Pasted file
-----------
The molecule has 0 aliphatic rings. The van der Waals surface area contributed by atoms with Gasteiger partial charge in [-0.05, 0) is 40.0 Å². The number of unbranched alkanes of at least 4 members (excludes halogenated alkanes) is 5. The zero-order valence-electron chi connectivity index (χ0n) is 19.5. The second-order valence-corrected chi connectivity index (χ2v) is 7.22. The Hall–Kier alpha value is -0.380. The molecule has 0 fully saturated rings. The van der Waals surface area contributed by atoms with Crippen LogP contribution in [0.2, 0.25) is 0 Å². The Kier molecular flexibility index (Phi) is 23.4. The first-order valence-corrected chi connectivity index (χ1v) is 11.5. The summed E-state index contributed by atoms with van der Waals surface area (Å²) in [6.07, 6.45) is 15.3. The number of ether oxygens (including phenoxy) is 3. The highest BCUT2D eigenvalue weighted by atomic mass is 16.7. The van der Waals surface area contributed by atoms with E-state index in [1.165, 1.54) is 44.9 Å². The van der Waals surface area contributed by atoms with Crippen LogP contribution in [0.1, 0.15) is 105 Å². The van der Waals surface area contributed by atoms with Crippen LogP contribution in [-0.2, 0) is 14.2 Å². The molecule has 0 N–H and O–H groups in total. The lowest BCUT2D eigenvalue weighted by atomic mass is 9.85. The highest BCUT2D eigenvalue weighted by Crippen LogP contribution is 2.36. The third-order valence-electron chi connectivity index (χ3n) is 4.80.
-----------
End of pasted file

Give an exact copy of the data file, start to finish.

The molecule has 0 aliphatic rings. The van der Waals surface area contributed by atoms with Gasteiger partial charge in [-0.05, 0) is 40.0 Å². The number of unbranched alkanes of at least 4 members (excludes halogenated alkanes) is 5. The zero-order valence-electron chi connectivity index (χ0n) is 19.5. The second-order valence-corrected chi connectivity index (χ2v) is 7.22. The Hall–Kier alpha value is -0.380. The molecule has 0 fully saturated rings. The van der Waals surface area contributed by atoms with Crippen LogP contribution in [0.2, 0.25) is 0 Å². The Kier molecular flexibility index (Phi) is 23.4. The first-order valence-corrected chi connectivity index (χ1v) is 11.5. The summed E-state index contributed by atoms with van der Waals surface area (Å²) in [6.07, 6.45) is 15.3. The number of ether oxygens (including phenoxy) is 3. The highest BCUT2D eigenvalue weighted by atomic mass is 16.7. The van der Waals surface area contributed by atoms with E-state index in [1.165, 1.54) is 44.9 Å². The van der Waals surface area contributed by atoms with Crippen LogP contribution in [0.1, 0.15) is 105 Å². The van der Waals surface area contributed by atoms with Crippen LogP contribution in [-0.2, 0) is 14.2 Å². The molecule has 0 N–H and O–H groups in total. The lowest BCUT2D eigenvalue weighted by atomic mass is 9.85. The highest BCUT2D eigenvalue weighted by Crippen LogP contribution is 2.36. The third-order valence-electron chi connectivity index (χ3n) is 4.80.